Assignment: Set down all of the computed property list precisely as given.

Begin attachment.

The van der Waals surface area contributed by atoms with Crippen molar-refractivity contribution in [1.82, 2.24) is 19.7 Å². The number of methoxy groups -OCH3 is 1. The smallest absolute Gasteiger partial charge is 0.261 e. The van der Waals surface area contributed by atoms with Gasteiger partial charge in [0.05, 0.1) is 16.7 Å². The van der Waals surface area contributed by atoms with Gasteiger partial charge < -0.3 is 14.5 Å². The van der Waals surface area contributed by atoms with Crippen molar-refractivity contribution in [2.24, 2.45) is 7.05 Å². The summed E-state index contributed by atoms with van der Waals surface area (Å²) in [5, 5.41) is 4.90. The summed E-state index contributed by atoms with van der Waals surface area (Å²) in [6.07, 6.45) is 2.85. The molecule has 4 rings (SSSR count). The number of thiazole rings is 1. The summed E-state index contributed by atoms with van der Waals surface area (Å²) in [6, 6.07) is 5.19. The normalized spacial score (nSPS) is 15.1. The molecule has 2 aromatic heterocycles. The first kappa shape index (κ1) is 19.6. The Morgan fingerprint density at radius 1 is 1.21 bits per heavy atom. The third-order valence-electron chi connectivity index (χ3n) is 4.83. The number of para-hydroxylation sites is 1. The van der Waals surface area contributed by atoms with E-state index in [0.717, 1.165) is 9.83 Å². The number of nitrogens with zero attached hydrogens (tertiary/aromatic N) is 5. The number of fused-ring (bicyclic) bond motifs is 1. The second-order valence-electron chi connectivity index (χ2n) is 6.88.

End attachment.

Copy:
The van der Waals surface area contributed by atoms with Crippen molar-refractivity contribution in [1.82, 2.24) is 19.7 Å². The number of methoxy groups -OCH3 is 1. The smallest absolute Gasteiger partial charge is 0.261 e. The van der Waals surface area contributed by atoms with Gasteiger partial charge in [0.05, 0.1) is 16.7 Å². The van der Waals surface area contributed by atoms with Gasteiger partial charge < -0.3 is 14.5 Å². The van der Waals surface area contributed by atoms with Crippen molar-refractivity contribution in [2.24, 2.45) is 7.05 Å². The summed E-state index contributed by atoms with van der Waals surface area (Å²) in [5, 5.41) is 4.90. The summed E-state index contributed by atoms with van der Waals surface area (Å²) in [6.07, 6.45) is 2.85. The molecule has 4 rings (SSSR count). The number of thiazole rings is 1. The summed E-state index contributed by atoms with van der Waals surface area (Å²) in [6, 6.07) is 5.19. The normalized spacial score (nSPS) is 15.1. The molecule has 2 aromatic heterocycles. The first kappa shape index (κ1) is 19.6. The Morgan fingerprint density at radius 1 is 1.21 bits per heavy atom. The third-order valence-electron chi connectivity index (χ3n) is 4.83. The number of para-hydroxylation sites is 1. The van der Waals surface area contributed by atoms with E-state index in [0.717, 1.165) is 9.83 Å². The number of nitrogens with zero attached hydrogens (tertiary/aromatic N) is 5. The number of fused-ring (bicyclic) bond motifs is 1. The second-order valence-electron chi connectivity index (χ2n) is 6.88.